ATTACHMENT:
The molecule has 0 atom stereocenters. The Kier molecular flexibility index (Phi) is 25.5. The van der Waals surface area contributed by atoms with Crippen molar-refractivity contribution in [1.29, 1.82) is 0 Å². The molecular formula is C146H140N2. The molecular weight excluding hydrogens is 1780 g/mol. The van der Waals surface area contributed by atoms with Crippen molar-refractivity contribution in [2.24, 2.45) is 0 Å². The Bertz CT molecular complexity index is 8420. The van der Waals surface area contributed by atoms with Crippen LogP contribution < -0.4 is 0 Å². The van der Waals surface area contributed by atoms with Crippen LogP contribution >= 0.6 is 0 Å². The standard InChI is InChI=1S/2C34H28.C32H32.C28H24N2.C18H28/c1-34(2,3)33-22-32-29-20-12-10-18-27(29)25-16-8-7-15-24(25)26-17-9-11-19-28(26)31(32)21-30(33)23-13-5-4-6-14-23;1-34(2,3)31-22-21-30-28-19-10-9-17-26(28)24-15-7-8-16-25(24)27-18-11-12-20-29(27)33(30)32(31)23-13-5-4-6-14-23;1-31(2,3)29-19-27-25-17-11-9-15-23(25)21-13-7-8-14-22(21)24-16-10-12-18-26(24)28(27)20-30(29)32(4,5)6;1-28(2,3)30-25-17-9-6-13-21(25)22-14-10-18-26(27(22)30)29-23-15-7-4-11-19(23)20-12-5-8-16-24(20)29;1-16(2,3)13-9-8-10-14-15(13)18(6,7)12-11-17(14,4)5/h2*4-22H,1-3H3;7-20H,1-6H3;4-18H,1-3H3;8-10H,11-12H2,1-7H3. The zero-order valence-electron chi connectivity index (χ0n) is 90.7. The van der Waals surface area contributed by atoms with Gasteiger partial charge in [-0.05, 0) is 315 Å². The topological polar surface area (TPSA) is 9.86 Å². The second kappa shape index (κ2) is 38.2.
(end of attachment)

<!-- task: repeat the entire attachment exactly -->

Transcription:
The molecule has 0 atom stereocenters. The Kier molecular flexibility index (Phi) is 25.5. The van der Waals surface area contributed by atoms with Crippen molar-refractivity contribution in [1.29, 1.82) is 0 Å². The molecular formula is C146H140N2. The molecular weight excluding hydrogens is 1780 g/mol. The van der Waals surface area contributed by atoms with Crippen molar-refractivity contribution in [2.24, 2.45) is 0 Å². The Bertz CT molecular complexity index is 8420. The van der Waals surface area contributed by atoms with Crippen LogP contribution < -0.4 is 0 Å². The van der Waals surface area contributed by atoms with Crippen LogP contribution >= 0.6 is 0 Å². The standard InChI is InChI=1S/2C34H28.C32H32.C28H24N2.C18H28/c1-34(2,3)33-22-32-29-20-12-10-18-27(29)25-16-8-7-15-24(25)26-17-9-11-19-28(26)31(32)21-30(33)23-13-5-4-6-14-23;1-34(2,3)31-22-21-30-28-19-10-9-17-26(28)24-15-7-8-16-25(24)27-18-11-12-20-29(27)33(30)32(31)23-13-5-4-6-14-23;1-31(2,3)29-19-27-25-17-11-9-15-23(25)21-13-7-8-14-22(21)24-16-10-12-18-26(24)28(27)20-30(29)32(4,5)6;1-28(2,3)30-25-17-9-6-13-21(25)22-14-10-18-26(27(22)30)29-23-15-7-4-11-19(23)20-12-5-8-16-24(20)29;1-16(2,3)13-9-8-10-14-15(13)18(6,7)12-11-17(14,4)5/h2*4-22H,1-3H3;7-20H,1-6H3;4-18H,1-3H3;8-10H,11-12H2,1-7H3. The zero-order valence-electron chi connectivity index (χ0n) is 90.7. The van der Waals surface area contributed by atoms with Gasteiger partial charge in [-0.05, 0) is 315 Å². The topological polar surface area (TPSA) is 9.86 Å². The second kappa shape index (κ2) is 38.2.